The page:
Aug 28 (Reuters) - The following are the top stories on the New York Times business pages. Reuters has not verified these stories and does not vouch for their accuracy.
* Merrill Lynch & Co Inc, one of the biggest brokerage firms on Wall Street, has agreed to pay $160 million to settle a racial bias lawsuit that wound through the federal courts for eight years, including two appeals to the United States Supreme Court. ()
* President Obama is considering military action against Syria that is intended to "deter and degrade" President Bashar al-Assad's government's ability to launch chemical weapons, but is not aimed at ousting Assad from power or forcing him to the negotiating table, administration officials said Tuesday. ()
* Weeks after the United States government charged Javier Martin-Artajo, a former JPMorgan Chase employee, with hiding trading losses that ultimately reached more than $6 billion, he had his first day in court on Tuesday as he surrendered to Spanish authorities and kicked off what could be a lengthy extradition process. ()
* Two federal regulators are preparing a series of enforcement actions and fines against JPMorgan Chase stemming from its dealings with consumers during the recession in the latest legal woes facing the nation's biggest bank. ()
* A pair of reports issued Tuesday offered bright news on the state of the economy, with home prices increasing and consumer confidence rising. Home prices rose 12.1 percent in June compared with a year earlier, nearly matching a seven-year high. However, month-over-month price gains slowed in most markets, a sign that higher mortgage rates may cool the housing recovery. ()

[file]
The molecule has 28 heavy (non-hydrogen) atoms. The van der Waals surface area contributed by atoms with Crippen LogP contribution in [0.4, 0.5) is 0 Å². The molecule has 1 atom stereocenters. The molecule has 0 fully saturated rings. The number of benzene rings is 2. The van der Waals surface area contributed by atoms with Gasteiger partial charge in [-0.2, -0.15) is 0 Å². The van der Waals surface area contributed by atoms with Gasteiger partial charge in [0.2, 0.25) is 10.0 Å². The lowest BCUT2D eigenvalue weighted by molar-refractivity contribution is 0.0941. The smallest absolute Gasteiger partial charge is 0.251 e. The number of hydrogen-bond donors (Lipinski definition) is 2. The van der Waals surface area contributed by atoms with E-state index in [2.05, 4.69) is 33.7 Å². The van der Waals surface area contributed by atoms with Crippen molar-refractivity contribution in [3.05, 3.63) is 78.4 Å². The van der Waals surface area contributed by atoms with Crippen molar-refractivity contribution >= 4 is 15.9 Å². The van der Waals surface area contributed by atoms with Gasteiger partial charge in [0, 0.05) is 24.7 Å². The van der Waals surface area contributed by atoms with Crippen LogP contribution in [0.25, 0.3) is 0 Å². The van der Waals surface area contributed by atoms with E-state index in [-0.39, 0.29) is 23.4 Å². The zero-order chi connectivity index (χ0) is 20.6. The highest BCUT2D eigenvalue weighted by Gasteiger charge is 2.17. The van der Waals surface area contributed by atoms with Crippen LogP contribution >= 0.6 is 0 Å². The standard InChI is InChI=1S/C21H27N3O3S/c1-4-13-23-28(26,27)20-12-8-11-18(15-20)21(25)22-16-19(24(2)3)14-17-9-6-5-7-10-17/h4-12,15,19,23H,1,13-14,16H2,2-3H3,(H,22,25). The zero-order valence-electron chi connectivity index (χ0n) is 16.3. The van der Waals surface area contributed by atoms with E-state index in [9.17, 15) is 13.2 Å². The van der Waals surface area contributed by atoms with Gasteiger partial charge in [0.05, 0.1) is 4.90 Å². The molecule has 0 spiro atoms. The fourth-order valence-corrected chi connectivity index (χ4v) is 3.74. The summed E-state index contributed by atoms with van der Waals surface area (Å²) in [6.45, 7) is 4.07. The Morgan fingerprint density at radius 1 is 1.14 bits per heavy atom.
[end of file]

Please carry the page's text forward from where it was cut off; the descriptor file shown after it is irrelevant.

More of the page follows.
* The New York Times website was unavailable to readers on Tuesday afternoon after an online attack on the company's domain name registrar. The hacking was just the latest of a major media organization, with the Financial Times and the Washington Post also having their operations disrupted within the last few months. It was also the second time this month that the website of the New York Times was unavailable for several hours. ()
* The Vermont Yankee nuclear reactor, one of the oldest nuclear plants in the United States and the subject of heated battles over the decades, will close late next year, the company that owns it announced on Tuesday, less than two weeks after winning a protracted legal fight against the State of Vermont to keep it open. ()